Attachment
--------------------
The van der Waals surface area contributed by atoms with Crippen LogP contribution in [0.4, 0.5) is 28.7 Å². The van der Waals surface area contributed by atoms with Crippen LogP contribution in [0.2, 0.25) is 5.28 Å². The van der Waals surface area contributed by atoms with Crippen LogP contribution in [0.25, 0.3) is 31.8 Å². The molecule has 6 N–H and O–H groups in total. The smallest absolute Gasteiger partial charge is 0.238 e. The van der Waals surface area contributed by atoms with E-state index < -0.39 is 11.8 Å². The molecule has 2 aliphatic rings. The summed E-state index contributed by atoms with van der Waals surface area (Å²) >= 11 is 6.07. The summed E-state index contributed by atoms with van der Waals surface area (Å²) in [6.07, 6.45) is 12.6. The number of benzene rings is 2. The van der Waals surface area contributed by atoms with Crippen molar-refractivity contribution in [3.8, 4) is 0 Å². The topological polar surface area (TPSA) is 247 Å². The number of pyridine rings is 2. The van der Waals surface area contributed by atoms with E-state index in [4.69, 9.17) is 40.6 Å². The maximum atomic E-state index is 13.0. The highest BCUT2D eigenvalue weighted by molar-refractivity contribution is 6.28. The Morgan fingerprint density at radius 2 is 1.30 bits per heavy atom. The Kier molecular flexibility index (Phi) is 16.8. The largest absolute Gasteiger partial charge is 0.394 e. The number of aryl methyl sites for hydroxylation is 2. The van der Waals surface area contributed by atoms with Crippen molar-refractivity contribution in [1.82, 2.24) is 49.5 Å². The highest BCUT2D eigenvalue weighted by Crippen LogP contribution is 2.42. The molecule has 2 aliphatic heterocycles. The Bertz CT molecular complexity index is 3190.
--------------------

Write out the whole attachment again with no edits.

The van der Waals surface area contributed by atoms with Crippen LogP contribution in [0.4, 0.5) is 28.7 Å². The van der Waals surface area contributed by atoms with Crippen LogP contribution in [0.2, 0.25) is 5.28 Å². The van der Waals surface area contributed by atoms with Crippen LogP contribution in [0.25, 0.3) is 31.8 Å². The molecule has 6 N–H and O–H groups in total. The smallest absolute Gasteiger partial charge is 0.238 e. The van der Waals surface area contributed by atoms with E-state index < -0.39 is 11.8 Å². The molecule has 2 aliphatic rings. The summed E-state index contributed by atoms with van der Waals surface area (Å²) >= 11 is 6.07. The summed E-state index contributed by atoms with van der Waals surface area (Å²) in [6.07, 6.45) is 12.6. The number of benzene rings is 2. The van der Waals surface area contributed by atoms with Crippen molar-refractivity contribution in [3.8, 4) is 0 Å². The topological polar surface area (TPSA) is 247 Å². The number of pyridine rings is 2. The van der Waals surface area contributed by atoms with E-state index in [4.69, 9.17) is 40.6 Å². The maximum atomic E-state index is 13.0. The highest BCUT2D eigenvalue weighted by molar-refractivity contribution is 6.28. The Morgan fingerprint density at radius 2 is 1.30 bits per heavy atom. The Kier molecular flexibility index (Phi) is 16.8. The largest absolute Gasteiger partial charge is 0.394 e. The number of aryl methyl sites for hydroxylation is 2. The van der Waals surface area contributed by atoms with Crippen molar-refractivity contribution in [1.82, 2.24) is 49.5 Å². The highest BCUT2D eigenvalue weighted by Crippen LogP contribution is 2.42. The molecule has 2 aliphatic heterocycles. The Bertz CT molecular complexity index is 3190.